June 21, 2009
A collision between a motorcycle, with two riders aboard, and a pronghorn on Saturday afternoon, June 20, resulted in serious injuries to the passenger and minor injuries to the driver. The single vehicle collision occurred at 1:25 p.m. on Highway 26/89/191, two miles south of the Snake River Overlook in Grand Teton National Park. Brady Burgess, a 38-year-old resident of Garland, Utah and his passenger and wife, 46-year-old Koreen Burgess, were traveling southbound when the collision occurred.
Burgess, driving his 2005 Polaris Victory motorcycle, was leading a string of about seven motorcycles, when he entered the northbound lane, attempting to pass a motor home. As he started to clear the front of the RV, a pronghorn, heading eastward, began to race across the highway. While traveling at approximately 65 miles per hour, Burgess attempted to swerve left to avoid the animal. In response to the approaching vehicle, the pronghorn leapt into the air and impacted the right side of the motorcycle. The force of the impact knocked both riders off the motorcycle, causing the bike to tip over. The motorcycle continued to slide for approximately 100 feet down the highway. Neither Burgess nor his wife was wearing a helmet at the time.
Teton Interagency Dispatch Center received reports of the accident from several passers-by shortly after it occurred. Eleven park rangers and emergency medical personnel responded immediately to the scene. Emergency medical personnel from Teton County and an off duty Minnesota highway patrolman, who was first on the scene, also assisted with the incident. Two ambulances—one from Grand Teton and the other from Teton County—responded to the scene to transport the two injured people to St. John’s Medical Center in Jackson.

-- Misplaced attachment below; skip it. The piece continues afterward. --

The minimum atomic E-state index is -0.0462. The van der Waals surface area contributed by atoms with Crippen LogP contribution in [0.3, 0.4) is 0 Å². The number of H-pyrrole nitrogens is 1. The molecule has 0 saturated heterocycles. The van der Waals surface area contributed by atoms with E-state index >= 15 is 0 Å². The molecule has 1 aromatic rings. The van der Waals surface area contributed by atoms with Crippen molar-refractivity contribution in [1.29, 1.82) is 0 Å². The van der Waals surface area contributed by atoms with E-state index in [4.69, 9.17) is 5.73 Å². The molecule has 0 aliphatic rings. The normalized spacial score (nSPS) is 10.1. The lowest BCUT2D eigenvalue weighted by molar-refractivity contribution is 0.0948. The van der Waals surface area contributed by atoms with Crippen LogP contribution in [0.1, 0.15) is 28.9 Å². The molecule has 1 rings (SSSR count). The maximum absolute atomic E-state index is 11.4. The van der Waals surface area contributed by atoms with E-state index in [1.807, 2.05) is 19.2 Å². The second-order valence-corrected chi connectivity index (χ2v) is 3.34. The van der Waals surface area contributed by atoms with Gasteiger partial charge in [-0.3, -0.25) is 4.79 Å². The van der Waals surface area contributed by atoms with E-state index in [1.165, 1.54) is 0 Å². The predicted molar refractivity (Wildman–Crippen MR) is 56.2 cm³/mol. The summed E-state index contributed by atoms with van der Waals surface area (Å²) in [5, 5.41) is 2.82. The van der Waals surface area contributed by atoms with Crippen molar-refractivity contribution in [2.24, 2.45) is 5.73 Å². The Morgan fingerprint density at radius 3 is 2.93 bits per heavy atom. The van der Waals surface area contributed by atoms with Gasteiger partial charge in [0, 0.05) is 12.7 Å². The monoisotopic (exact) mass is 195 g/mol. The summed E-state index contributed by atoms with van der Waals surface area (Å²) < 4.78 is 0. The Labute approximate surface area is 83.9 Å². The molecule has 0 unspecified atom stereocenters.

Due to the serious nature of the incident, and the multiple ambulances and emergency medical personnel required to treat the injured people, Highway 26/89/191 was closed to traffic for one hour from 1:40 p.m. to 2:40 p.m. Park rangers assisted with traffic control at Moran and Moose junctions and diverted vehicles through a detour along the Teton Park Road.
Grand Teton National Park rangers have concluded their investigation of the collision; however, this incident serves as an important reminder that wildlife are often wandering across, or lingering near, park roadways. Therefore, all motorists must be extra alert while driving and slow down for their own safety, as well as the welfare of park animals.
Motorists are reminded to drive the posted speed limit and be prepared to stop suddenly for wildlife on park roads. Driving slower than indicated speed limits—especially at night—can increase the margin of safety for people and animals alike. Collisions between motor vehicles and wildlife may result in severe damage to a vehicle, serious or fatal injuries to the occupants of that vehicle, and/or death for the animal involved.